Biden Administration To Require COVID-19 Vaccinations for Large Employers
President Biden announced at a press conference at 5:00 p.m. on September 9, 2021, a new, six-pronged national strategy to combat COVID-19 while keeping businesses and schools open.
A link to the Plan can be found here.
President Biden directed the United States Department of Labor's Occupational Safety and Health Administration ("OSHA") to issue an Emergency Temporary Standard ("ETS") requiring that all employers with more than 100 (100+) employees either (1) ensure that their workers are vaccinated against COVID-19; or (2) test their unvaccinated employees at least weekly (with said test producing a negative test result before the unvaccinated employee is allowed to come to work). For employers with multiple locations or related companies that individually employ less than 100 employees, but collectively employ 100+ employees, guidance has not yet been issued regarding whether such locations and/or related companies are to be combined for purposes of the 100+ employee threshold. It is also yet to be determined whether employees who work exclusively from home will be subject to the requirements.
The President also has signed an Executive Order requiring all employees of the executive branch of the federal government and contractors who do business with the federal government to now have a fully vaccinated workforce.
The Centers for Medicare & Medicaid Services ("CMS") is taking action to require workers in most healthcare settings (those that receive Medicare or Medicaid reimbursement) to be vaccinated (without the option of weekly testing). This requirement will apply to most hospital, dialysis facility, ambulatory surgical, and home health agency employers. The Plan explains that this "action builds on the vaccination requirement for nursing facilities recently announced by CMS, and will apply to nursing home staff as well as staff in hospitals and other CMS-regulated settings, including clinical staff, individuals providing services under arrangements, volunteers, and staff who are not involved in direct patient, resident, or client care." It is yet to be determined which health care employers are not subject to this forthcoming mandate.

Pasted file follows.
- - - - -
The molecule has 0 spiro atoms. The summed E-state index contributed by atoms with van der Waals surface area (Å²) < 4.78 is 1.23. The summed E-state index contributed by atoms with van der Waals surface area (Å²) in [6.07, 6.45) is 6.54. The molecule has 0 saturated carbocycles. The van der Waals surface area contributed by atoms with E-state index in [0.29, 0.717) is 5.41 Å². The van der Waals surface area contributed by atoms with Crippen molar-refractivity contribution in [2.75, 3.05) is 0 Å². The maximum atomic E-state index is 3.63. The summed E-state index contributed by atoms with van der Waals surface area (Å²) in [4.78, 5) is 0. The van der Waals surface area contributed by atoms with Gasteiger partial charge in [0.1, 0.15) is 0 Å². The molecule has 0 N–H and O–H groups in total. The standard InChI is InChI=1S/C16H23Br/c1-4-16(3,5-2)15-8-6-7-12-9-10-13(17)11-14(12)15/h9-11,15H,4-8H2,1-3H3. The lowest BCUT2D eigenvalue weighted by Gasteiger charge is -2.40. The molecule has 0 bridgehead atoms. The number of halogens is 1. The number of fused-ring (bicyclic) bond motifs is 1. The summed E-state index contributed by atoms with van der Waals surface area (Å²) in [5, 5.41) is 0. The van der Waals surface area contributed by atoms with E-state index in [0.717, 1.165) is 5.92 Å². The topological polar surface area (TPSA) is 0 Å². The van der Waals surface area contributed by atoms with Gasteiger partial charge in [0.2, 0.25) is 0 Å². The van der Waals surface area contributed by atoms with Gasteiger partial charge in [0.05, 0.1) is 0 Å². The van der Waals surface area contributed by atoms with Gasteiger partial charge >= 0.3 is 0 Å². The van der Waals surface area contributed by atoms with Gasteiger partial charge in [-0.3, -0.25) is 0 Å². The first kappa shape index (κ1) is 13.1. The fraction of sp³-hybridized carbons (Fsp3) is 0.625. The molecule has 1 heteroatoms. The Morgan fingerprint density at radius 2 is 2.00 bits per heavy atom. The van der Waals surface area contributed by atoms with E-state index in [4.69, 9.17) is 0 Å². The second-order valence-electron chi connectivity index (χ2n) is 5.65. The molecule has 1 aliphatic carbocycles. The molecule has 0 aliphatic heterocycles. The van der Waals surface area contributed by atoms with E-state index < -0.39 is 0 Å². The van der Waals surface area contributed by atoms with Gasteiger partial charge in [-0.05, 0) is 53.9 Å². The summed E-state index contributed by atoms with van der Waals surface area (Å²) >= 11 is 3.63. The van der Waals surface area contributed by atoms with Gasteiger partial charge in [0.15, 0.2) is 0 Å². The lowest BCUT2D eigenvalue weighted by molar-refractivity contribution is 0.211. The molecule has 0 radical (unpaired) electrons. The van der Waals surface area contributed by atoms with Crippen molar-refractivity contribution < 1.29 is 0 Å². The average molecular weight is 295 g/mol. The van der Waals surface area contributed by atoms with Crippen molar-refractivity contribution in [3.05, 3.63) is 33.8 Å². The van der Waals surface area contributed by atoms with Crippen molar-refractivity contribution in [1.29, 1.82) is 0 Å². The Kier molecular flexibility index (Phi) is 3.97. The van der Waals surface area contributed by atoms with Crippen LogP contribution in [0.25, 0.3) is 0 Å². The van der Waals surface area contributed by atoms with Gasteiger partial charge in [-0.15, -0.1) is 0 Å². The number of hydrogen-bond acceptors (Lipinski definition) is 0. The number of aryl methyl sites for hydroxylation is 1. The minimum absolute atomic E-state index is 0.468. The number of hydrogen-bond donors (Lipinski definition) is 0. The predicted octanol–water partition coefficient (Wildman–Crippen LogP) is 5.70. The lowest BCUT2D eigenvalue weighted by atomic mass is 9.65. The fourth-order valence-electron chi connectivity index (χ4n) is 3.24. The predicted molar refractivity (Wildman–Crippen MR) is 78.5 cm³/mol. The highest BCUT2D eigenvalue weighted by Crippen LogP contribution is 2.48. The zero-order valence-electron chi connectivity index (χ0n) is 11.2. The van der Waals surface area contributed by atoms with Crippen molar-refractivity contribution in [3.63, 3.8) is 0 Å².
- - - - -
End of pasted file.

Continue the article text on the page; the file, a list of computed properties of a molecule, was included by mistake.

The Plan directs the Department of Health and Human Services ("HHS") to undertake rulemaking mandating vaccinations for teachers and staff at Head Start and Early Head Start Programs.
The Plan also describes several enhancements being made to resources for business owners. The Small Business Administration ("SBA") is increasing the maximum amount that a small business can borrow under the COVID Economic Injury Disaster Loan ("EDIL") program from $500,000.00 to $2,000,000.00. These funds can be used to "hire and retain employees, purchase inventory and equipment, and pay off higher-interest debt." The SBA "will ensure that no small business has to start repaying these loans until two years after they receive the funding." To ensure that "Main Street businesses" have additional time to access these funds, the SBA is offering an exclusive, 30-day window for these businesses wishing to borrow $500,000.00 or less. Finally, a Community Navigator Program is being started to connect small businesses to the federal, state, and local resources that they need.
Lawsuits will most certainly be filed challenging the anticipated rules. A federal judge could issue an injunction prohibiting the implementation of OSHA's (forthcoming) rules. However, whether a ruling in any such lawsuit will be made before OSHA's (forthcoming) deadline goes into effect is unknown. In the interim, larger employers should prepare to comply with the vaccine mandate and frequently check for further guidance on unsettled issues such as whether the employee count will include part-time, full-time, and temporary workers, who will bear the financial costs for weekly testing, whether the vaccine mandate covers remote workers, and whether time spent obtaining a test and awaiting results is compensable time.